Perennial herb, evergreen, mat-forming 10 - 30 cm tall Stem: creeping and rooting at the nodes. Leaves: opposite, stalked, shiny, whitish-veined, 1 - 2 cm long, rounded to egg-shaped. Flowers: mostly terminal, paired, white, 1 - 1.4 cm long, funnel-shaped, bearded within, with four (sometimes three, five, or six) short, spreading lobes. Style one, stigmas four. Fruit: a berry, red, 5 - 8 mm wide, with two side-by-side dimples. Seeds eight.
Similar species: No information at this time.
Flowering: late May to early September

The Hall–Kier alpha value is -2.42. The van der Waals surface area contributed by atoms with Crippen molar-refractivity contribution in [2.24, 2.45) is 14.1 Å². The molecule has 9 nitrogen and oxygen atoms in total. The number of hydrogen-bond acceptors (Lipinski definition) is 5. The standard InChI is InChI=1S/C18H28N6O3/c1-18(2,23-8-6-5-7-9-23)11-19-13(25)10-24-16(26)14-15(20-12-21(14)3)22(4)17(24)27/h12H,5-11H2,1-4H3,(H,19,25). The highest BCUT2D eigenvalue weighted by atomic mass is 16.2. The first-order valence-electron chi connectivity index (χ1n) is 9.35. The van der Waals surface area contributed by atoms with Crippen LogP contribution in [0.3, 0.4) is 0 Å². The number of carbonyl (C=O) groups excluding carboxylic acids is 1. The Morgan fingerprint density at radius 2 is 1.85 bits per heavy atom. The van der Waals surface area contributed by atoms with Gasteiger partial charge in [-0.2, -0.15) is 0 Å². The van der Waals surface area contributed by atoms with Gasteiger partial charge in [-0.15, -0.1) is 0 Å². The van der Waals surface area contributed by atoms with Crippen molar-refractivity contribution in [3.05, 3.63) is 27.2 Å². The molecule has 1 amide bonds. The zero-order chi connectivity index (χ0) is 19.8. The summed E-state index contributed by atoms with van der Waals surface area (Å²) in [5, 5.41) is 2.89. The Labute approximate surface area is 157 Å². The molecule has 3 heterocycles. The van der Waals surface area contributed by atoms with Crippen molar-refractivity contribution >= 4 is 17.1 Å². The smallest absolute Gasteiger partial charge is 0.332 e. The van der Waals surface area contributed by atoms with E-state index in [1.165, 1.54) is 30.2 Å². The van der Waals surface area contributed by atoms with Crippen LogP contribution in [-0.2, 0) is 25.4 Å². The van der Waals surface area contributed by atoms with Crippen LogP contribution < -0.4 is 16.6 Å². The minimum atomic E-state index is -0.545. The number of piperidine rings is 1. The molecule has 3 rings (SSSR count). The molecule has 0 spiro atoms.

Habitat and ecology: Local in acid woodlands, and often found in swampy forests where rotted logs have formed hummocks, upon which this plant grows. Has also been found on old dune slopes and in mesic woods.
Occurence in the Chicago region: native
Etymology: Mitchella is named after Dr. John Mitchell (1680-1768), a colonial botanist, physician, and scientist from Virginia. Repens means creeping.
Stems rooting at the nodes, 1-3 dm, forming mats; lvs petioled, round-ovate, 1-2 cm; fls mostly terminal, the common peduncle shorter than the subtending lvs; cor 10-14 mm occasionally with 3, 5, or 6 lobes; fr insipid, 5-8 mm thick, crowned with the short sep; 2n=22. Woods; N.S. to Ont. and Minn., s. to Fla. and Tex. May-July.
Gleason, Henry A. & Cronquist, Arthur J. 1991. Manual of vascular plants of northeastern United States and adjacent Canada. lxxv + 910 pp.